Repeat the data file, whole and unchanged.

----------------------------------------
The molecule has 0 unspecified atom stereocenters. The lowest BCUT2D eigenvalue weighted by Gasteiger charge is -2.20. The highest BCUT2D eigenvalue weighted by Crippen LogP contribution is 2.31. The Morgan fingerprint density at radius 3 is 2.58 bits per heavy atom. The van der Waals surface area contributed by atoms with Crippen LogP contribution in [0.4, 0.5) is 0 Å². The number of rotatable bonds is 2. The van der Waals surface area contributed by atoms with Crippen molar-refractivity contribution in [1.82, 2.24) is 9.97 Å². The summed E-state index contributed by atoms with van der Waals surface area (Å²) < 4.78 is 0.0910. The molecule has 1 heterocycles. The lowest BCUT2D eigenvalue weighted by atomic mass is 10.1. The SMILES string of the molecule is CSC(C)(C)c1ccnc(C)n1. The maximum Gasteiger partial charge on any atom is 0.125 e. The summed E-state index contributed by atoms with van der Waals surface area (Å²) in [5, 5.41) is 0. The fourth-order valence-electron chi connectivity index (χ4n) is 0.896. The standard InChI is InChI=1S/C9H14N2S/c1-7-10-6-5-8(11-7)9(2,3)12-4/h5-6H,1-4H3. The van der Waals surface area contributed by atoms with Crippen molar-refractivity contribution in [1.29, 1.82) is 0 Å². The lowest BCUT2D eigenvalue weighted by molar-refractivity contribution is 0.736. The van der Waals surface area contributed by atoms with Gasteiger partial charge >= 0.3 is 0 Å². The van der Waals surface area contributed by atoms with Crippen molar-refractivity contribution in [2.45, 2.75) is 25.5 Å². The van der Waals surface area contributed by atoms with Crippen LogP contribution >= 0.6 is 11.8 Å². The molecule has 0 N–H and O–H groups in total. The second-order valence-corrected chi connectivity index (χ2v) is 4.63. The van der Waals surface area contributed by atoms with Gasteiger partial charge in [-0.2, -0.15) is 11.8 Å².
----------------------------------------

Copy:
The molecule has 0 unspecified atom stereocenters. The lowest BCUT2D eigenvalue weighted by Gasteiger charge is -2.20. The highest BCUT2D eigenvalue weighted by Crippen LogP contribution is 2.31. The Morgan fingerprint density at radius 3 is 2.58 bits per heavy atom. The van der Waals surface area contributed by atoms with Crippen LogP contribution in [0.4, 0.5) is 0 Å². The number of rotatable bonds is 2. The van der Waals surface area contributed by atoms with Crippen molar-refractivity contribution in [1.82, 2.24) is 9.97 Å². The summed E-state index contributed by atoms with van der Waals surface area (Å²) < 4.78 is 0.0910. The molecule has 1 heterocycles. The lowest BCUT2D eigenvalue weighted by atomic mass is 10.1. The SMILES string of the molecule is CSC(C)(C)c1ccnc(C)n1. The maximum Gasteiger partial charge on any atom is 0.125 e. The summed E-state index contributed by atoms with van der Waals surface area (Å²) in [5, 5.41) is 0. The fourth-order valence-electron chi connectivity index (χ4n) is 0.896. The standard InChI is InChI=1S/C9H14N2S/c1-7-10-6-5-8(11-7)9(2,3)12-4/h5-6H,1-4H3. The van der Waals surface area contributed by atoms with Crippen molar-refractivity contribution in [1.29, 1.82) is 0 Å². The lowest BCUT2D eigenvalue weighted by molar-refractivity contribution is 0.736. The van der Waals surface area contributed by atoms with Gasteiger partial charge >= 0.3 is 0 Å². The van der Waals surface area contributed by atoms with Crippen molar-refractivity contribution in [2.45, 2.75) is 25.5 Å². The van der Waals surface area contributed by atoms with Crippen LogP contribution >= 0.6 is 11.8 Å². The molecule has 0 N–H and O–H groups in total. The second-order valence-corrected chi connectivity index (χ2v) is 4.63. The van der Waals surface area contributed by atoms with Gasteiger partial charge in [-0.2, -0.15) is 11.8 Å².